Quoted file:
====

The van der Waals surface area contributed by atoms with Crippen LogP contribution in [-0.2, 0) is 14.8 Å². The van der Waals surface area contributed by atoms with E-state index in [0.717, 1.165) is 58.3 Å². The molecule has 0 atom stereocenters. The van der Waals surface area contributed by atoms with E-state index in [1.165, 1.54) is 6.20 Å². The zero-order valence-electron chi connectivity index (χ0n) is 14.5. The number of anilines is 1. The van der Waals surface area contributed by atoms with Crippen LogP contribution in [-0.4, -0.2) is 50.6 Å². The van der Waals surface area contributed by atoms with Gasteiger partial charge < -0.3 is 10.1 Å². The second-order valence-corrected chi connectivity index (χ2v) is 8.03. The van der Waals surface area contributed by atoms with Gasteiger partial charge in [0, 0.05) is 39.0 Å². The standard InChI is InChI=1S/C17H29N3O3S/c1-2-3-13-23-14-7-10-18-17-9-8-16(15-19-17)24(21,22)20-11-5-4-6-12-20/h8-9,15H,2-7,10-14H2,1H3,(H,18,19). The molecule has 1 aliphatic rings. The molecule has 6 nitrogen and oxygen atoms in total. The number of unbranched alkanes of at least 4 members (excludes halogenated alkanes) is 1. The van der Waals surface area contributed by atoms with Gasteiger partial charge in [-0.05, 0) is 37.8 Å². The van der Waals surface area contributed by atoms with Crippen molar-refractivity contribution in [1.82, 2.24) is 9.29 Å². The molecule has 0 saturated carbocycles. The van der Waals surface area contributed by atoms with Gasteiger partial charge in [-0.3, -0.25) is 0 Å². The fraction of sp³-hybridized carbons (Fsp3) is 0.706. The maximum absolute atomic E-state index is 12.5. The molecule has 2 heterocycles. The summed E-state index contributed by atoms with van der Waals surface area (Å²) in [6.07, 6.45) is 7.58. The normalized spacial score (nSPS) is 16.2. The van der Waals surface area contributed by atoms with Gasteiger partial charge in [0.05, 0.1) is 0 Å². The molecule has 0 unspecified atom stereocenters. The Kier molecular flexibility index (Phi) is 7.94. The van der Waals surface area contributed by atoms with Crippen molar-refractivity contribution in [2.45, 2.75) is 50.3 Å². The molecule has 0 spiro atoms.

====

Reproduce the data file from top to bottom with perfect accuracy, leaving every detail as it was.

The van der Waals surface area contributed by atoms with Crippen LogP contribution in [-0.2, 0) is 14.8 Å². The van der Waals surface area contributed by atoms with E-state index in [0.717, 1.165) is 58.3 Å². The molecule has 0 atom stereocenters. The van der Waals surface area contributed by atoms with E-state index in [1.165, 1.54) is 6.20 Å². The zero-order valence-electron chi connectivity index (χ0n) is 14.5. The number of anilines is 1. The van der Waals surface area contributed by atoms with Crippen LogP contribution in [-0.4, -0.2) is 50.6 Å². The van der Waals surface area contributed by atoms with Gasteiger partial charge < -0.3 is 10.1 Å². The second-order valence-corrected chi connectivity index (χ2v) is 8.03. The van der Waals surface area contributed by atoms with Gasteiger partial charge in [0, 0.05) is 39.0 Å². The standard InChI is InChI=1S/C17H29N3O3S/c1-2-3-13-23-14-7-10-18-17-9-8-16(15-19-17)24(21,22)20-11-5-4-6-12-20/h8-9,15H,2-7,10-14H2,1H3,(H,18,19). The molecule has 1 aliphatic rings. The molecule has 6 nitrogen and oxygen atoms in total. The number of unbranched alkanes of at least 4 members (excludes halogenated alkanes) is 1. The van der Waals surface area contributed by atoms with Gasteiger partial charge in [-0.05, 0) is 37.8 Å². The van der Waals surface area contributed by atoms with Crippen molar-refractivity contribution in [1.82, 2.24) is 9.29 Å². The molecule has 0 saturated carbocycles. The van der Waals surface area contributed by atoms with Gasteiger partial charge in [-0.3, -0.25) is 0 Å². The fraction of sp³-hybridized carbons (Fsp3) is 0.706. The maximum absolute atomic E-state index is 12.5. The molecule has 2 heterocycles. The summed E-state index contributed by atoms with van der Waals surface area (Å²) in [6.07, 6.45) is 7.58. The normalized spacial score (nSPS) is 16.2. The van der Waals surface area contributed by atoms with Gasteiger partial charge in [0.05, 0.1) is 0 Å². The molecule has 0 unspecified atom stereocenters. The Kier molecular flexibility index (Phi) is 7.94. The van der Waals surface area contributed by atoms with Crippen molar-refractivity contribution in [2.45, 2.75) is 50.3 Å². The molecule has 0 spiro atoms.